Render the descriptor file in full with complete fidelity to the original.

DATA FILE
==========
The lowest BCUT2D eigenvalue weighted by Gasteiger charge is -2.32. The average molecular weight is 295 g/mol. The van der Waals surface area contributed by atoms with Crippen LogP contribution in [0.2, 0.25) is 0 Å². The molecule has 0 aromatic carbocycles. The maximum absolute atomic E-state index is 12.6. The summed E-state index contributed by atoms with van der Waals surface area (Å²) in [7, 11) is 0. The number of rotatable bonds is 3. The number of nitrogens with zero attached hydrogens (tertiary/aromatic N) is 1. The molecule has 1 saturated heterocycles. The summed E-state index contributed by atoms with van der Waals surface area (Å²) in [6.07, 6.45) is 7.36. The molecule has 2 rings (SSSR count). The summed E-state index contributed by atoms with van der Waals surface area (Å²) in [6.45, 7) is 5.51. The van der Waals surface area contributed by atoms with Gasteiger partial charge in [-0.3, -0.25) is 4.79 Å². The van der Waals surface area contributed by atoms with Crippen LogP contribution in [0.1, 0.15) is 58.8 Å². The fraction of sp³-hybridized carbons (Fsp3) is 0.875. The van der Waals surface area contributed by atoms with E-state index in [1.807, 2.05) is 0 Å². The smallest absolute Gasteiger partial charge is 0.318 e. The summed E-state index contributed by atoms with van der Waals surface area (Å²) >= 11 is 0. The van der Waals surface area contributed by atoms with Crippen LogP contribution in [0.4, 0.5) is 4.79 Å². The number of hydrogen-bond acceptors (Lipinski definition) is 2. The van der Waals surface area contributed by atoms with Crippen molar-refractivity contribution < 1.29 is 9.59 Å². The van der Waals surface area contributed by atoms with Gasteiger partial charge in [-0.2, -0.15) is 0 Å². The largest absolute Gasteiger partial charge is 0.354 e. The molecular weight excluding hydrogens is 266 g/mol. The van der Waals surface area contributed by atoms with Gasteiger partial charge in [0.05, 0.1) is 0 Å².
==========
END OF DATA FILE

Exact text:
The lowest BCUT2D eigenvalue weighted by Gasteiger charge is -2.32. The average molecular weight is 295 g/mol. The van der Waals surface area contributed by atoms with Crippen LogP contribution in [0.2, 0.25) is 0 Å². The molecule has 0 aromatic carbocycles. The maximum absolute atomic E-state index is 12.6. The summed E-state index contributed by atoms with van der Waals surface area (Å²) in [7, 11) is 0. The number of rotatable bonds is 3. The number of nitrogens with zero attached hydrogens (tertiary/aromatic N) is 1. The molecule has 1 saturated heterocycles. The summed E-state index contributed by atoms with van der Waals surface area (Å²) in [6.07, 6.45) is 7.36. The molecule has 2 rings (SSSR count). The summed E-state index contributed by atoms with van der Waals surface area (Å²) in [6.45, 7) is 5.51. The van der Waals surface area contributed by atoms with Gasteiger partial charge in [-0.3, -0.25) is 4.79 Å². The van der Waals surface area contributed by atoms with Crippen LogP contribution in [0.1, 0.15) is 58.8 Å². The fraction of sp³-hybridized carbons (Fsp3) is 0.875. The van der Waals surface area contributed by atoms with E-state index in [1.807, 2.05) is 0 Å². The smallest absolute Gasteiger partial charge is 0.318 e. The summed E-state index contributed by atoms with van der Waals surface area (Å²) >= 11 is 0. The van der Waals surface area contributed by atoms with Crippen LogP contribution in [0.4, 0.5) is 4.79 Å². The number of hydrogen-bond acceptors (Lipinski definition) is 2. The van der Waals surface area contributed by atoms with Crippen molar-refractivity contribution < 1.29 is 9.59 Å². The van der Waals surface area contributed by atoms with Gasteiger partial charge in [-0.2, -0.15) is 0 Å². The largest absolute Gasteiger partial charge is 0.354 e. The molecular weight excluding hydrogens is 266 g/mol. The van der Waals surface area contributed by atoms with Gasteiger partial charge in [0.05, 0.1) is 0 Å².